### Random Walks

June 17, 2023

Stumblebum is a word from my childhood that's not commonly used today. Its meaning as an alcoholic derelict began in 1932, and its frequency of use surged in the late 1940's, around the time of my birth, to 4 parts per billion and is now at 5 parts per billion;[1] so, if you read 200 million words, about the number of words in 2,000 novels, you'll see it just once. I've always associated stumblebum with the so-called drunkard's walk, a type of random walk.

These are the first few steps of a 23,000 step random walk, shown in animation by clicking the figure.

I've created a simple C language program for generating a file of the (x,y) coordinates of such a walk (source code here), and the walk is easily graphed from that file using Gnumeric or Gnuplot.

(Animated 25 000 step random walk (GIF image) by László Németh, via Wikimedia Commons available by Clicking the image.)

In the walk described above, you're allowed to step over any portion of the path created earlier. There's another type of random walk for which this path-crossing is disallowed. This walk, usually done on a two dimensional square lattice, is the self-avoiding random walk. It's as if you're building a brickwall behind you as you walk, and that wall prevents your crossing your prior path.

When I decided to implement such a walk on an 8 x 8 lattice, I discovered two things. First, there were no C language examples; and, second, it was conjectured that such a walk on an 8 x 8 lattice was impossible to brute force on a home computer. I was able to find six full-tour walks in a few days on my not very speedy Linux desktop computer[2] using a C language program (Source code here). These six solutions yield many more solutions though reflection and rotation operations. I also wrote an enhanced C language program that collects statistics on the brute-force searches (Source code here).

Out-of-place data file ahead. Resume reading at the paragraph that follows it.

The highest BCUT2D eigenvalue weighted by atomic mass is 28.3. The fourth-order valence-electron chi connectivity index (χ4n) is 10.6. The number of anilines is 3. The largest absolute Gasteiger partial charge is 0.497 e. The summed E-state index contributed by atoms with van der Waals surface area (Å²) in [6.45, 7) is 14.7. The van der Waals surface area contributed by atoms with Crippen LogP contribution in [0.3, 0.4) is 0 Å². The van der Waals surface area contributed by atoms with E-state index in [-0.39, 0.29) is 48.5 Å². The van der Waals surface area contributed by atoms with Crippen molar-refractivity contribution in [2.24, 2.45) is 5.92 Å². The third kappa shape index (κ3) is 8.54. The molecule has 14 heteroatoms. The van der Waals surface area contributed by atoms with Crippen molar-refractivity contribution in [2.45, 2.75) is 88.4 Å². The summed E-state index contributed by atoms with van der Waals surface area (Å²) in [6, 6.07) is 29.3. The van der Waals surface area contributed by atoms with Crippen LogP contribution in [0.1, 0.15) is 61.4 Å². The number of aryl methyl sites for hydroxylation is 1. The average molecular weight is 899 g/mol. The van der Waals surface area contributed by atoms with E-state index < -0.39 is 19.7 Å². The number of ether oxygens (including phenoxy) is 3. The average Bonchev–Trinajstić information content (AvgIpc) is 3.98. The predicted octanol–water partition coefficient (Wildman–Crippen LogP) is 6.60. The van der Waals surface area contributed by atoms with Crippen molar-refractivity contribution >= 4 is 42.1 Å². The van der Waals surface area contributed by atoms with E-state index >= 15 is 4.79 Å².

Six full-tour self-avoiding random walks on an 8x8 two dimensional square lattice as discovered by my C language program. (Graphed using Gnumeric. Click for larger image.)

The first example in the figure above (leftmost, top row) is not that interesting, since it has several long straight sections. This brings us to the idea of tortuosity, a measure of the deviation of a path from a straight line. This is an important parameter for prediction of the transport properties of porous materials, and there are mathematical methods for its calculation for different cases. For our self-avoiding random walk, we can just use the ratio of the number of direction changes to the maximum possible number (62). The calculated tortuosities for the examples in the above figure, clockwise from the upper leftmost, are 0.339, 0.677, 0.677, 0.484, 0.565, and 0.516.

Examples of low tortuosity paths - A zig-zag and spiral walk on an 8x8 two dimensional square lattice. In both cases, the calculated tortuosity, defined as the ratio of the number of direction changes to the maximum possible number of direction changes (62), is 0.226. (Click for larger image.)